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Labour frontbencher attacks BBC over privately-educated journalists

Labour frontbencher attacks BBC over privately-educated journalists
2 min read

A Labour frontbencher has hit out at the number of privately-educated BBC journalists.


In an extraordinary on-air attack, shadow education minister Mike Kane claimed he had been interviewed by a succession of reporters from the corporation who were not "educated in a state local school".

He also appeared to criticise the BBC over last week's figures showing most of its highest-paid presenters are men.

Mr Kane's remarks came as he was pressed on the confusion surrounding Labour's position on student debt.

The Conservatives have accused Jeremy Corbyn of a U-turn after he claimed during the election that he would "deal with" the issue if he became Prime Minister.

Since then, however, the Labour leader has insisted that was not a pledge to wipe out all students debts – ​despite some frontbenchers claiming at the time that it was.

Asked about the apparent confusion on Radio Four's Today programme this morning, Mr Kane said: "In a sense I am surprised this is a news story because in a sense the Government are reversed on grammar schools, they're reversing on budgets."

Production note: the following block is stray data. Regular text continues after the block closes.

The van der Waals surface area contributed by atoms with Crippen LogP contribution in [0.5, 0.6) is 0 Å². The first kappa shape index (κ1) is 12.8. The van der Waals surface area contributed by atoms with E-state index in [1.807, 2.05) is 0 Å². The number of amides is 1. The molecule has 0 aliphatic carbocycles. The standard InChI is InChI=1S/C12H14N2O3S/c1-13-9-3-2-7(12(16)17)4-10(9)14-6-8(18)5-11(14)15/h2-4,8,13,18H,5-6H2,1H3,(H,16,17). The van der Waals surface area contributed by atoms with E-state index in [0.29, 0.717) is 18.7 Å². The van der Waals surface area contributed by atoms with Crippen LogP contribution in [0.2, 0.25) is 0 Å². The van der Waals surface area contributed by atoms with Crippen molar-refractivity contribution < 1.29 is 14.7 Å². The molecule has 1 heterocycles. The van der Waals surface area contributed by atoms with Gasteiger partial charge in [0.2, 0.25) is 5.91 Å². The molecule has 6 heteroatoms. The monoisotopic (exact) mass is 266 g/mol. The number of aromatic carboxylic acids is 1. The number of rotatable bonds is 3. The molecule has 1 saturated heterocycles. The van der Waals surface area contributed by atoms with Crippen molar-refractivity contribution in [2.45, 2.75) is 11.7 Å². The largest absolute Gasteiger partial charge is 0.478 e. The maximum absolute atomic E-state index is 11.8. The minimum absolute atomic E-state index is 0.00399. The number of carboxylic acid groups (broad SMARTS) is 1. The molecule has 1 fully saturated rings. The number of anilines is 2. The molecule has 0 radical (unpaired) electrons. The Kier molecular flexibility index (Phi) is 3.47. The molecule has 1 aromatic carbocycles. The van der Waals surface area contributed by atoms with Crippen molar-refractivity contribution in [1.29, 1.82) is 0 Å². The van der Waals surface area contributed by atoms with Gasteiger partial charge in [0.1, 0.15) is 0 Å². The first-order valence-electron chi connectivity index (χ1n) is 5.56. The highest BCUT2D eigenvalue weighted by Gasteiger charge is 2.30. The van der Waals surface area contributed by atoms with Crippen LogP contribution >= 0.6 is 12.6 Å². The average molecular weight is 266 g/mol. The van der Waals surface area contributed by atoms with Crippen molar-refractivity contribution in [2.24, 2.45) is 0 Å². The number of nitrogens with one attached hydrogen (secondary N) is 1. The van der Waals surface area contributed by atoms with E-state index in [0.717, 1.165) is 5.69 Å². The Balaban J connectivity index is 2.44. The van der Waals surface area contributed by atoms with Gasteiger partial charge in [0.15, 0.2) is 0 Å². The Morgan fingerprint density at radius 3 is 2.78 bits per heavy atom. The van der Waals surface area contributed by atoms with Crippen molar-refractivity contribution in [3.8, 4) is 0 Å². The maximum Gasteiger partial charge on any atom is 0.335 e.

He added: "I have had a terrible run of form, because I have been asked by a number of BBC journalists over the last few weeks and over the general election campaign and not one of them has been – you know, if we look at the gender pay gap that we have last week, not one of them was educated in a state local school."

Tory MP Maria Caulfield said Mr Kane's comments were "bizarre".

"Labour aren’t prepared to answer simple questions about their fantasy policies – because they know they can’t back them up," she said. "They betrayed students in the run up to the election and are now running scared from scrutiny."

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